Presumption Against Preemption

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We have no inclination to mess with Texas.  Heck, a state ornery enough to secede from two different countries in order to preserve slavery isn’t likely to care, anyway.  So if Texas wants to run its own power grid, not connect to the rest of us, and freeze in the dark when that system fails, we’re certainly not going to stand in the way.  Conversely, when Texas emphatically adopted the learned intermediary rule in Centocor, Inc. v. Hamilton, 372 S.W.3d 140 (Tex. 2012), we hailed it as the best decision of 2012.

But when Texas decides to mess with the rest of us….  Well, that’s different.

So we do have comments on the bizarre complaint that the Texas attorney general recently filed over COVID-19.  The complaint, brought under the Texas consumer protection statute, sued a major manufacturer of COVID-19 vaccine that was used to control the recent pandemic.  That Complaint alleges various antivax conspiracy theories concerning COVID-19 vaccines, the FDA, emergency use authorizations, and the media that have circulated since these vaccines first became available.  The Texas Complaint also claims that, in various ways, the vaccine manufacturer violated certain mandatory FDCA provisions and FDA regulations (¶22), did not follow voluntary FDA guidance (¶¶25-31), supposedly committed fraud on the FDA by submitting misleading data (¶¶47, 117, 120-21), and mostly that it purportedly misled the public and/or the press (¶¶50, 55-91, 154-55, 157-59, 161-63, 165-66, 168-69).Continue Reading A Texas Mess

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As we’ve discussed before, the United States Supreme Court, in Puerto Rico v. Franklin-California Tax-Free Trust, 579 U.S. 115 (2016), sent the presumption against preemption, in express preemption cases anyway, into the dustbin of history.

[B]ecause the statute contains an express pre-emption clause, we do not invoke any presumption against pre-emption but instead focus on the plain wording of the clause, which necessarily contains the best evidence of Congress’ pre-emptive intent.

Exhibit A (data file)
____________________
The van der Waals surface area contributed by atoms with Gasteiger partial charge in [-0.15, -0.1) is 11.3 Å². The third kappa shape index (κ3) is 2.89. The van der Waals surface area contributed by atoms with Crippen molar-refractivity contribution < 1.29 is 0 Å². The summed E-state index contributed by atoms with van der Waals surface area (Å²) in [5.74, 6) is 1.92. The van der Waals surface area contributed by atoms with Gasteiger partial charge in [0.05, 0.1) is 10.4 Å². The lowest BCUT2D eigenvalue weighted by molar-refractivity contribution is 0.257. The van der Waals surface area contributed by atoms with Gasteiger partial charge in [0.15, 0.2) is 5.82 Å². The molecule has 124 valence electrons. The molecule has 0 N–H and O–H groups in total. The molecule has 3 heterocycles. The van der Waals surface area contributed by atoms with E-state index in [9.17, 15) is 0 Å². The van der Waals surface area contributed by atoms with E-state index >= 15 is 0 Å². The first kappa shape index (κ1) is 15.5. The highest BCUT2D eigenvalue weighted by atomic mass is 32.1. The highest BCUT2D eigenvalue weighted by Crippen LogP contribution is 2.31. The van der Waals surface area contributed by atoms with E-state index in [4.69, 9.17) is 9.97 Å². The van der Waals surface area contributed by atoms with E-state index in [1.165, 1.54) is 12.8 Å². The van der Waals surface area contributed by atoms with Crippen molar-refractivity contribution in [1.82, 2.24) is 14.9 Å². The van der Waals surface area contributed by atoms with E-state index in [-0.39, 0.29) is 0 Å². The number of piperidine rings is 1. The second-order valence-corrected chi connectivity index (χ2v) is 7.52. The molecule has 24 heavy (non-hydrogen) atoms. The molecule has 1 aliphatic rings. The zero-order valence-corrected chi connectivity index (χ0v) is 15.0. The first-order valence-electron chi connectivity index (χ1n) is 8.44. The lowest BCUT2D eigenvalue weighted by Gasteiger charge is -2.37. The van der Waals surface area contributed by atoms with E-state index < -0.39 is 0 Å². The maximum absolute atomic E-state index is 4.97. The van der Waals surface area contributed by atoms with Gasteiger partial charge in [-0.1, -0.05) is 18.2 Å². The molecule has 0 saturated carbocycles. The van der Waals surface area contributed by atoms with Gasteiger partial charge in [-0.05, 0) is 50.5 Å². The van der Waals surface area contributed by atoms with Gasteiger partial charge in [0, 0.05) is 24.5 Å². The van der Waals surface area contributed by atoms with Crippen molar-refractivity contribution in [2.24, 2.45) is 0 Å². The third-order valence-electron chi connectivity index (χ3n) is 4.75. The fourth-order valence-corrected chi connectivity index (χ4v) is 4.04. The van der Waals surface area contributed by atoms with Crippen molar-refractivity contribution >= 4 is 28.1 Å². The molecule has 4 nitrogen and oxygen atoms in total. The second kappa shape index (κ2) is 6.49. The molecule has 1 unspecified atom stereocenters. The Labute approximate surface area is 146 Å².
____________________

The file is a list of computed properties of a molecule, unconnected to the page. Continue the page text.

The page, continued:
Id. at 125 (citations and quotation marks omitted).Continue Reading On the Erstwhile Presumption Against Preemption, the Third Circuit Sticks Out Like a Sore Thumb

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The decision in In re Bard IVC Filters Products Liability Litigation, 969 F.3d 1067 (9th Cir. 2020) (“Booker”), is yet another reminder that multidistrict litigation as it is currently conducted is a fundamentally flawed process, dedicated more to forcing settlements than to any of the goals envisioned by Congress when it passed

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Not quite two years ago, the United States Supreme Court did something that we liked a lot – it abolished the so-called “presumption against preemption” in express preemption cases. It did that in a bankruptcy case, Puerto Rico v. Franklin-California Tax-Free Trust, 136 S. Ct. 1938 (2016) (“Franklin”), so it took a

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We’ve always been bothered by the presumption against preemption – so much that this blog’s first major substantive post was on that subject.  Even before that, back in the Bone Screw days, we remember the presumption against preemption accompanying the death of express preemption for 510(k) medical devices in Lohr.  In Lohr, the presumption was used as a narrowing principle of statutory construction: “[W]e use[] a presumption against the pre-emption of state police power regulations to support a narrow interpretation of such an express command.”  Id. at 485.  Then along came Riegel v. Medtronic, Inc., 552 U.S. 312 (2008), which (as we pointed out at the time) upheld preemption of pre-market approved medical devices under the same statutory provision with nary a peep about any preemption-busting presumption.  Nonetheless, even after Riegel, some lousy circuit court decisions still invoked the presumption as a way of poking holes in PMA preemption, most notoriously the en banc Ninth Circuit in Stengel v. Medtronic Inc., 704 F.3d 1224, 1227-28 (9th Cir. 2013), which fawned over the presumption at some length before deciding that a duty to provide information to a governmental agency wasn’t any different than a bog standard product liability duty to warn.

The presumption also came up in the context of the Vaccine Act, where one court (discussed here) sought to nullify statutory preemption by latching onto a statement in Bates v. Dow Agrosciences LLC, 544 U.S. 431 (2005) (a non-FDCA case), about there being “a duty to accept the reading [of a statute] that disfavors pre-emption,” even where there are other equally “plausible” interpretations. Id. at 449.  That view was shot down by the Supreme Court in Bruesewitz v. Wyeth LLC, 562 U.S. 223 (2011), which interpreted the Vaccine Act’s preemption clause in a pro-preemption direction with nary a mention of the erstwhile adverse presumption – something else we mentioned at the time.

Then along came PLIVA v. Mensing, 564 U.S. 604 (2011), where four justices found, if anything, a presumption in favor of presumption, id. at 621-23 (viewing the Supremacy Clause as a constitutional “non obstante” provision), four justices disagreed, and one didn’t take a position.  Mensing, of course, was an implied preemption case.

For these reasons, we speculated a little over a year ago whether the presumption against preemption might be dead.  Then a little later, we thought we might be wrong.

Turns out we’re half right.Continue Reading The Demise of the Presumption Against Preemption in Express Preemption Cases